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International Government: Political Risk Yearbook

Political Risk Yearbook

Political Risk Yearbook
Online version -- subscription canceled due to budget cuts
Ref JL 1416 .P65 (1993)
CD-ROM JL 1416 .P65 (1999, 2001)
"PRS Country Reports forecast the risk of doing business in 100 countries.... Each includes comments and analysis on recent events, profiles of key political players, and wide-ranging forecast scenarios, as well as basic historical and political background and data on the government, political entities, the environment, and the economy, including key sectors."
Most Likely Regimes and Their Probabilities. "We predict the government most likely to be in power over two forecast periods, 18 months and five years, from the date of publication. The percentages after the regime names show the probabilities of those forecasts."
Risk Factors. "Each Country Report provides the current level and likely changes of the following 17 risk components (12 in the 18-month forecast and five in the five-year forecast), which are also used to compile the risk scores.

18-Month Risk Factors

18-Month Risk Factors - Twelve factors are analyzed from an 18-month forecast perspective, including political turmoil, which is included in both the 18-month and the five-year forecasts.

  • Turmoil. Actions that can result in threats or harm to people or property by political groups or foreign governments, operating within the country or from an external base: Riots and demonstrations, Politically motivated strikes, Disputes with other countries that may affect business, Terrorism & guerrilla activities, Civil or international war, Street crime that might affect international business personnel, Organized crime having an impact on political stability or foreign business. Not included in turmoil are legal, work-related labor strikes that do not lead to violence.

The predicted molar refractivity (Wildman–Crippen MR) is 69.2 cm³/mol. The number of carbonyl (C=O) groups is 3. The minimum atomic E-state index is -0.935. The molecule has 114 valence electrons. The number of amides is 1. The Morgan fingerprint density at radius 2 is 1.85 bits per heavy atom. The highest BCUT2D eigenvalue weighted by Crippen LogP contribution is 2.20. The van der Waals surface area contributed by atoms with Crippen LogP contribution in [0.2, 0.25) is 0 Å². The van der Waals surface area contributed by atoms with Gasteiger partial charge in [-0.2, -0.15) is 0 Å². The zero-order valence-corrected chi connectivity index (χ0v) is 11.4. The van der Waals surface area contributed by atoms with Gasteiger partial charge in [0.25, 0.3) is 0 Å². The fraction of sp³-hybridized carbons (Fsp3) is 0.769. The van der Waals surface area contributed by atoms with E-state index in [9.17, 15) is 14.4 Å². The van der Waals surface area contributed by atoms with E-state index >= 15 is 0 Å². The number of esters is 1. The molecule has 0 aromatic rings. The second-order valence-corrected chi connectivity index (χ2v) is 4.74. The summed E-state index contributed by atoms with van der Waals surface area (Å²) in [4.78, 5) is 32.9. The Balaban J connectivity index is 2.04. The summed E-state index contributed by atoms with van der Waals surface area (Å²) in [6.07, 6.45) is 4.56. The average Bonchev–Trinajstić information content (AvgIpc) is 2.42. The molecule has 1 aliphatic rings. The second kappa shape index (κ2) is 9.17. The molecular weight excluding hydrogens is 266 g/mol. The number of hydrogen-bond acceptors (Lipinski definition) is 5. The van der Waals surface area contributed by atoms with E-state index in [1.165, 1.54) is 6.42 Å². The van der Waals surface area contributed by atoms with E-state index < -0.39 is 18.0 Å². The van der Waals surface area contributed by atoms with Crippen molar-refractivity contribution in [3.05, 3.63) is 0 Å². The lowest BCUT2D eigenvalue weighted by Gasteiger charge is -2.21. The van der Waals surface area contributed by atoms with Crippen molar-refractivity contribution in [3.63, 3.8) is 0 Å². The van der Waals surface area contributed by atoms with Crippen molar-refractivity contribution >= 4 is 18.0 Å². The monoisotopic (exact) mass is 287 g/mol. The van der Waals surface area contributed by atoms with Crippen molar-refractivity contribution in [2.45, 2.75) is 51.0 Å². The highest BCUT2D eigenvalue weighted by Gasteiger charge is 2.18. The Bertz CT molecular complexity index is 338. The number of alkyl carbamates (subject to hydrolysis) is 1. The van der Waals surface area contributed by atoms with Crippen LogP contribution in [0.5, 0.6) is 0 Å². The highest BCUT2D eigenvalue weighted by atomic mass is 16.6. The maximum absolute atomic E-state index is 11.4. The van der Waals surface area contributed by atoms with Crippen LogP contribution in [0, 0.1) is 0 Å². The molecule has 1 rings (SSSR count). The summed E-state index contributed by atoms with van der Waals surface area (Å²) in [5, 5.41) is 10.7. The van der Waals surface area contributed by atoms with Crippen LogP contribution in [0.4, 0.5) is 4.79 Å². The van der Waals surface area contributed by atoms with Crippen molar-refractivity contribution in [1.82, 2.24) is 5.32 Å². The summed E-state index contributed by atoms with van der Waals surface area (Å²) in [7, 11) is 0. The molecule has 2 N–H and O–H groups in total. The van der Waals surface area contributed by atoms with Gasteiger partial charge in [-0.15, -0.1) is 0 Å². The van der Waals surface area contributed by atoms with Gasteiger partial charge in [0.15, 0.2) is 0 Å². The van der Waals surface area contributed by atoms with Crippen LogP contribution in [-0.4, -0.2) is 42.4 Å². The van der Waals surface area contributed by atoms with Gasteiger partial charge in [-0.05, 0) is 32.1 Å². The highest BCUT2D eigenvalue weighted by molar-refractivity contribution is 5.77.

• Equity Restrictions. Limitations on the foreign ownership of businesses, emphasizing sectors where limitations are either especially liberal or especially restrictive.
  • Operations Restrictions. Restrictions on procurement, hiring foreign personnel, or locating business activities, as well as the efficiency and honesty of officials with whom business executives must deal and the effectiveness and integrity of the judicial system.
  • Taxation Discrimination. The formal and informal tax policies that either lead to bias against, or special advantages favoring international business.
  • Repatriation Restrictions. Formal and informal rules regarding the reparation of profits, dividends, and investment capital.
  • Exchange Controls. Formal policies, informal practices, and financial conditions that either ease or inhibit converting local currency to foreign currency, normally a firm's home currency.
  • Tariff Barriers. The average and range of financial costs imposed on imports.
  • Other Import Barriers. Formal and informal quotas, licensing provisions, or other restrictions on imports.
  • Payment Delays. The punctuality, or otherwise, with which government and private importers pay their foreign creditors, based on government policies, domestic economic conditions, and international financial conditions.
  • Fiscal and Monetary Expansion. An assessment of the effect of the government's spending, taxing, interest rate and other monetary policies. The assessment is based on a judgment as to whether the expansion is inadequate for a healthy business climate, acceptably expansionist, or so excessively expansionist as to threaten inflation or other economic disorder.
  • Labor Policies. Government policies, trade union activity, and productivity of the labor force that create either high or low costs for businesses.
  • Foreign Debt. The magnitude of all foreign debt relative to the size of the economy and the ability of the country's public and private institutions to repay debt service obligations promptly.

Five-Year Risk Factors

Five-Year Risk Factors - Four additional factors are analyzed from a five-year forecast perspective. (Turmoil is included in both the 18-month and the five-year forecasts.)

  • Investment Restrictions. The current base and likely changes in the general climate for restricting foreign investments.
  • Trade Restrictions. The current base and the likely changes in the general climate for restricting the entry of foreign trade.
  • Domestic Economic Problems. A country's ranking according to its most recent five-year performance record in per capita GDP, GDP growth, inflation, unemployment, capital investment, and budget balance.
  • International Economic Problems. A country's ranking according to its most recent five-year performance record in current account (as a percentage of GDP), the ratio of debt service to exports, and the annual percentage change in the value of the currency."